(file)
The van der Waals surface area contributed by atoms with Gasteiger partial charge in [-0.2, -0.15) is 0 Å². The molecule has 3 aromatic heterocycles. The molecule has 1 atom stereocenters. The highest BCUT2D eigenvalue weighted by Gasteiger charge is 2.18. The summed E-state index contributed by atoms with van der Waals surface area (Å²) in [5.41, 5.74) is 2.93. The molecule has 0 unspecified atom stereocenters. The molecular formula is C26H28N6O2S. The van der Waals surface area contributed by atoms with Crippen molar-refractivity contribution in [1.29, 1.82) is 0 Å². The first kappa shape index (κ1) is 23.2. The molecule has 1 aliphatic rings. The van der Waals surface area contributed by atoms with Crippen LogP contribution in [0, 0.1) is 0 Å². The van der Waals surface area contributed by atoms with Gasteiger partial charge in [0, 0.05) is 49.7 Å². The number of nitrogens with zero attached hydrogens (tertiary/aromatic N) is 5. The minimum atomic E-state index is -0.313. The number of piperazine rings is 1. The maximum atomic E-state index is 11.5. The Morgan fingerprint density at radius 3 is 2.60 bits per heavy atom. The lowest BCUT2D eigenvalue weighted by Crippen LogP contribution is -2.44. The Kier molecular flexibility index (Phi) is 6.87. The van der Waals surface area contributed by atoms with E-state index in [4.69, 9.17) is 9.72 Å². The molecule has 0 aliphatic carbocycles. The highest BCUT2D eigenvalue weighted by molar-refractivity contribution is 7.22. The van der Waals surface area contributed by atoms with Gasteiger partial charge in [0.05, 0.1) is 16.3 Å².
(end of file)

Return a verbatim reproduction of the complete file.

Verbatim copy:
The van der Waals surface area contributed by atoms with Gasteiger partial charge in [-0.2, -0.15) is 0 Å². The molecule has 3 aromatic heterocycles. The molecule has 1 atom stereocenters. The highest BCUT2D eigenvalue weighted by Gasteiger charge is 2.18. The summed E-state index contributed by atoms with van der Waals surface area (Å²) in [5.41, 5.74) is 2.93. The molecule has 0 unspecified atom stereocenters. The molecular formula is C26H28N6O2S. The van der Waals surface area contributed by atoms with Crippen molar-refractivity contribution in [1.29, 1.82) is 0 Å². The first kappa shape index (κ1) is 23.2. The molecule has 1 aliphatic rings. The van der Waals surface area contributed by atoms with Crippen LogP contribution in [0, 0.1) is 0 Å². The van der Waals surface area contributed by atoms with Gasteiger partial charge in [0, 0.05) is 49.7 Å². The number of nitrogens with zero attached hydrogens (tertiary/aromatic N) is 5. The minimum atomic E-state index is -0.313. The number of piperazine rings is 1. The maximum atomic E-state index is 11.5. The Morgan fingerprint density at radius 3 is 2.60 bits per heavy atom. The lowest BCUT2D eigenvalue weighted by Crippen LogP contribution is -2.44. The Kier molecular flexibility index (Phi) is 6.87. The van der Waals surface area contributed by atoms with E-state index in [4.69, 9.17) is 9.72 Å². The molecule has 0 aliphatic carbocycles. The highest BCUT2D eigenvalue weighted by molar-refractivity contribution is 7.22. The van der Waals surface area contributed by atoms with Gasteiger partial charge in [0.05, 0.1) is 16.3 Å².